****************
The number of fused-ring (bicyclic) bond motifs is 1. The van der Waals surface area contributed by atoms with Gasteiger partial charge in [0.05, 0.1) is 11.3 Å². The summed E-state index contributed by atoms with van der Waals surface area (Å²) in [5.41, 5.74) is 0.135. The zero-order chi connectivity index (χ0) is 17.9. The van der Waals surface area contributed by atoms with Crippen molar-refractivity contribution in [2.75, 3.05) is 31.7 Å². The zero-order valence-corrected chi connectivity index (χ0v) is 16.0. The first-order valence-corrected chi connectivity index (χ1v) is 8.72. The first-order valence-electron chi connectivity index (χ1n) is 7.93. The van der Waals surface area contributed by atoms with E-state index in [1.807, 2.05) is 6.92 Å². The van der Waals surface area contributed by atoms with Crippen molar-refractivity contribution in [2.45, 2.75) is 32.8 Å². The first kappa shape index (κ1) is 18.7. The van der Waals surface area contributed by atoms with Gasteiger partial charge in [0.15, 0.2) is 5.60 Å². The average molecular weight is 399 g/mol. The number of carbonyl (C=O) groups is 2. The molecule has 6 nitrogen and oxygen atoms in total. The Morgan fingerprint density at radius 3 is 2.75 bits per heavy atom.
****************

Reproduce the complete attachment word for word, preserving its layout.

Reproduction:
The number of fused-ring (bicyclic) bond motifs is 1. The van der Waals surface area contributed by atoms with Gasteiger partial charge in [0.05, 0.1) is 11.3 Å². The summed E-state index contributed by atoms with van der Waals surface area (Å²) in [5.41, 5.74) is 0.135. The zero-order chi connectivity index (χ0) is 17.9. The van der Waals surface area contributed by atoms with Crippen molar-refractivity contribution in [2.75, 3.05) is 31.7 Å². The zero-order valence-corrected chi connectivity index (χ0v) is 16.0. The first-order valence-corrected chi connectivity index (χ1v) is 8.72. The first-order valence-electron chi connectivity index (χ1n) is 7.93. The van der Waals surface area contributed by atoms with E-state index in [1.807, 2.05) is 6.92 Å². The van der Waals surface area contributed by atoms with Crippen molar-refractivity contribution in [2.45, 2.75) is 32.8 Å². The first kappa shape index (κ1) is 18.7. The van der Waals surface area contributed by atoms with Gasteiger partial charge in [0.15, 0.2) is 5.60 Å². The average molecular weight is 399 g/mol. The number of carbonyl (C=O) groups is 2. The molecule has 6 nitrogen and oxygen atoms in total. The Morgan fingerprint density at radius 3 is 2.75 bits per heavy atom.